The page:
Thus it sometimes seems easiest to play it safe with cautious deals involving few tradeoffs, few concessions, and little information sharing between parties.
The VP eventually agreed to put her in touch with the Impress representative.
After a number of meetings and a lot of negotiation, Impress agreed to re-sign with RLX, and Kristen saved her firm more than $25 million in annual revenues. She realized that to win back the account, she had to win back their trust—and fast.
So before the first meeting took place, she took several critical steps: While the RLX-Impress negotiation was particularly tricky to get off the ground, establishing trust is critical to achieving success in any negotiation, because all negotiations involve some level of risk.
Negotiators usually say that they're prepared to bargain in good faith, yet talks sometimes collapse because each side lacks trust in the other's competence and good intentions.
One party might want to make a concession or share sensitive information in the hope of inspiring disclosures and compromises in return, but there's always a risk that the other side will refuse to budge, or even worse, exploit the information to their own advantage.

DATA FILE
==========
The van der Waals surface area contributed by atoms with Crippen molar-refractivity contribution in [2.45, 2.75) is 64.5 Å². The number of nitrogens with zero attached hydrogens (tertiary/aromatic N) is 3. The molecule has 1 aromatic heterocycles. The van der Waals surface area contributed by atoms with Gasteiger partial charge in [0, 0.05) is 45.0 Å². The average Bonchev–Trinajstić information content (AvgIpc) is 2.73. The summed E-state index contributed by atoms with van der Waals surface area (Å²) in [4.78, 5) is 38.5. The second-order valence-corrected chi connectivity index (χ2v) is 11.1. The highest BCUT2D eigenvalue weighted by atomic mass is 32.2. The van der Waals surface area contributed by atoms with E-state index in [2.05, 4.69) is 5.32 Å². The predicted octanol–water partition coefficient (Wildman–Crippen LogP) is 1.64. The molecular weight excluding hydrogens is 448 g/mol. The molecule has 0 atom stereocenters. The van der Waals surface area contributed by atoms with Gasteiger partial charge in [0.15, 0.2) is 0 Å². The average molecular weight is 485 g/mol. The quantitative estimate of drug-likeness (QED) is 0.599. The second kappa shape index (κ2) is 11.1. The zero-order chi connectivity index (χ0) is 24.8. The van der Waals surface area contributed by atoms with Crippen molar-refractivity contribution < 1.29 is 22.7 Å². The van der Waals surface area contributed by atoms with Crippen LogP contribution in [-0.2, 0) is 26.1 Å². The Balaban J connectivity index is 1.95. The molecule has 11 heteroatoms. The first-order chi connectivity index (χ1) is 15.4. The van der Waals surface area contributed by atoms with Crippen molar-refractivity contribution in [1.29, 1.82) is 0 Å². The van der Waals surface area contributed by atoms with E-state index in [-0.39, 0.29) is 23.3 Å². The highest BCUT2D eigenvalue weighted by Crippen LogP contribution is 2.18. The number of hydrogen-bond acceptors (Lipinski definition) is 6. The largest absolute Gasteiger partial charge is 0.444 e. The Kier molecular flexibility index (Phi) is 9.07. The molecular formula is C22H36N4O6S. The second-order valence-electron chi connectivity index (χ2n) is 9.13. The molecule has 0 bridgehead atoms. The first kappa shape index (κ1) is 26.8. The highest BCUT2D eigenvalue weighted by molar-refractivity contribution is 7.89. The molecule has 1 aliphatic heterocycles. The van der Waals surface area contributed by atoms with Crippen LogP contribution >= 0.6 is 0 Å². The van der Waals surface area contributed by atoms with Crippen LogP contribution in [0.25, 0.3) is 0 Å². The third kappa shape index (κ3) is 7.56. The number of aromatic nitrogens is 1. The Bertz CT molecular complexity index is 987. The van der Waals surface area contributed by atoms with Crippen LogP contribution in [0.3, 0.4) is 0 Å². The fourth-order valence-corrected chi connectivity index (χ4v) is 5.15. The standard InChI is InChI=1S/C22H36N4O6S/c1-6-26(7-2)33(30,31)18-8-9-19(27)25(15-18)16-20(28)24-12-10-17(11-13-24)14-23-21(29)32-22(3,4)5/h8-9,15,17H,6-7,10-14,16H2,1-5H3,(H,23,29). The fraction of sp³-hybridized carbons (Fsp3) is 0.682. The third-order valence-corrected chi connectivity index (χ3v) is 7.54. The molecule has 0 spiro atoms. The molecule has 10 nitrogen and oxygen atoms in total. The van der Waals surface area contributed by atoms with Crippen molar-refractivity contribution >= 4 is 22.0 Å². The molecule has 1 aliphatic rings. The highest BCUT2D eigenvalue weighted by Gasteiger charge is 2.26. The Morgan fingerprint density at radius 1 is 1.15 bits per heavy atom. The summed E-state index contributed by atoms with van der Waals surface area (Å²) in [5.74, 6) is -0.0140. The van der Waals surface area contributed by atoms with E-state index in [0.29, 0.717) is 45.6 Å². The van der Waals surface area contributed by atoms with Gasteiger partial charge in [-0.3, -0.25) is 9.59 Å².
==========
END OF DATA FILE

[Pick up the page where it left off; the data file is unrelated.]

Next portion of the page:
Trust is particularly elusive in high-stress, high-stakes conditions, as when you're negotiating with strangers, facing deadlines, coping with differences in power and status, or hammering out unenforceable contracts.
Trust may develop naturally over time, but negotiators rarely have the luxury of letting nature take its course.
What began as a misunderstanding about specifications and deadlines between a manager at RLX, a software development firm, and a manager at Impress, one of its clients, had escalated into a conflict charged with growing mistrust.
Both RLX and Impress had money to lose if the partnership ended, but in the heat of conflict this became a secondary concern.
Just two weeks after the first flare-up, Impress announced that it would be taking its business elsewhere.
Kristen worked in a division of RLX that had few dealings with Impress, but she nevertheless approached her manager, who was also the VP of the division that had lost the account, to ask if she could try to win it back.